Category Archives: Political Squawking

Bending Phones and Unwanted Music

Something not worth complaining about.I damn near deleted this blog this evening. It came really close.

I was frustrated by all the people out in Internetville spending an amazing amount of time and energy arguing and worrying about expensive phones bending if you’re dumb enough to sit on them, or complaining that a company spent millions of dollars to give them music they don’t want. People, we have a whole lot more important things to focus our brainpower on.

I came out to this humble little blog of mine to vent about this, and then realized how much time and energy I’ve spent here basically doing the same thing. So, in frustration, I thought … this blog is going bye bye.

But I was taking one last look down through the articles still left here (I’ve culled this blog several times, and it needs it again) and realized there’s actually some things worth keeping. I’ve shared some good things from time to time. And while traffic to this blog is only a fraction of what it used to be, there are still people trickling in to read it. And, so…

I didn’t hit the delete button.

If nothing else, it serves as a good reminder of how much I change from year to year.

And, just for the record, Consumer Reports completely debunked this iPhone “bendgate” bullshit.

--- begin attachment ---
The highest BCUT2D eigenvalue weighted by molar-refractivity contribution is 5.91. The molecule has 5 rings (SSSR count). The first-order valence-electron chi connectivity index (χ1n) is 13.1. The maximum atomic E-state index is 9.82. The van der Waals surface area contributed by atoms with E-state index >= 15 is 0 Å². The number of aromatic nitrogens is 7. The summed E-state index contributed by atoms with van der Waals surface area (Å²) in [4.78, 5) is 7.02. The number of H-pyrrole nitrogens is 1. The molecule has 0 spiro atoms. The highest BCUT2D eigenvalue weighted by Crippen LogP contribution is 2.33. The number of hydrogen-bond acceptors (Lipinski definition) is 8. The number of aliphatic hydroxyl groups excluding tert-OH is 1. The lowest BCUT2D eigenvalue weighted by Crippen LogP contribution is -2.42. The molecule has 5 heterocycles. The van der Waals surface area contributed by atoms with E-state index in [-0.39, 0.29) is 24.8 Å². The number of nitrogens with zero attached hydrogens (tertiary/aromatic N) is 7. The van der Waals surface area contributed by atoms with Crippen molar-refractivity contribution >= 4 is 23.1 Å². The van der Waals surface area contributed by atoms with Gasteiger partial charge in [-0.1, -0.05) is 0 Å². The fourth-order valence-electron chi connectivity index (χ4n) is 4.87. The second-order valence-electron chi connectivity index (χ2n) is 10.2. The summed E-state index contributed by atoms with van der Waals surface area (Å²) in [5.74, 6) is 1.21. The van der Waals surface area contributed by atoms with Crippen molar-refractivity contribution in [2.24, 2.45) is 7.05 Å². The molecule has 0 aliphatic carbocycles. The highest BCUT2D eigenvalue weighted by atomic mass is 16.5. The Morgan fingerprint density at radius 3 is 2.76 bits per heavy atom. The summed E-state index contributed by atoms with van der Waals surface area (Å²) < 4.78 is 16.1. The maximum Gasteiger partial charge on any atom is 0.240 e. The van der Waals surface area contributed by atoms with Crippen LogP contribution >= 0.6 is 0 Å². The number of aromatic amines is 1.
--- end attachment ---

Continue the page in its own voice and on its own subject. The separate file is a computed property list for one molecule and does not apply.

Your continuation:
Also, when someone gives you a gift, the proper thing to do (if you were raised correctly) is to thank the giver whether you like the gift or not.

Should the DOJ Drop the Apple eBooks Price Collusion Suit?

This one tugs at me from both directions. I like Apple. I like Amazon.

I like lower eBook prices. Not as a writer, but as a consumer. How did I feel when Apple made the deal with the big publishing houses, which resulted in eBook prices going up?

I was pissed off. I sided with Amazon. Now Senator Chuck Schumer (Dem., NY) is asking the DOJ to drop the suit and leave the market alone, and my reaction is, initially, that Apple and the big publishers have this guy in their pocket. Especially spouting seeming nonsense like this: “The suit will restore Amazon to the dominant position atop the e-books market it occupied for years before competition arrived in the form of Apple.”

Excuse me? Amazon is still the dominant position atop the eBook market. Why? Because it created the eBook market. The publishing industry did not want eBooks because it screwed with their dominance, so it sabotaged every attempt that came before Amazon’s — but Amazon was big enough, and had enough clout, to force the new market into existence.

But, on the other hand, did Apple actually collude to fix prices? The more I read about it, the more I have to say, “No, they did not.” Now, that’s not to say that the big publishing houses didn’t act to collude. I’m inclined to think that they did, and for that reason I would like to see this trial move forward and settle the question.

But here’s another quote that bothers me: While the claim that the publishers colluded to raise prices “sounds plausible on its face,” [the Senator] writes, it ignores the underlying dynamics of the e-book market and threatens to “wipe out the publishing industry as we know it.” [Quote from]

So this is to say that, through innovation, we’ve changed the market but … instead of allowing the market to change, and changing and adapting with it, we need to take drastic actions to prop up an outdated, superseded business model?

Is that called progress?

No. It’s called stupid.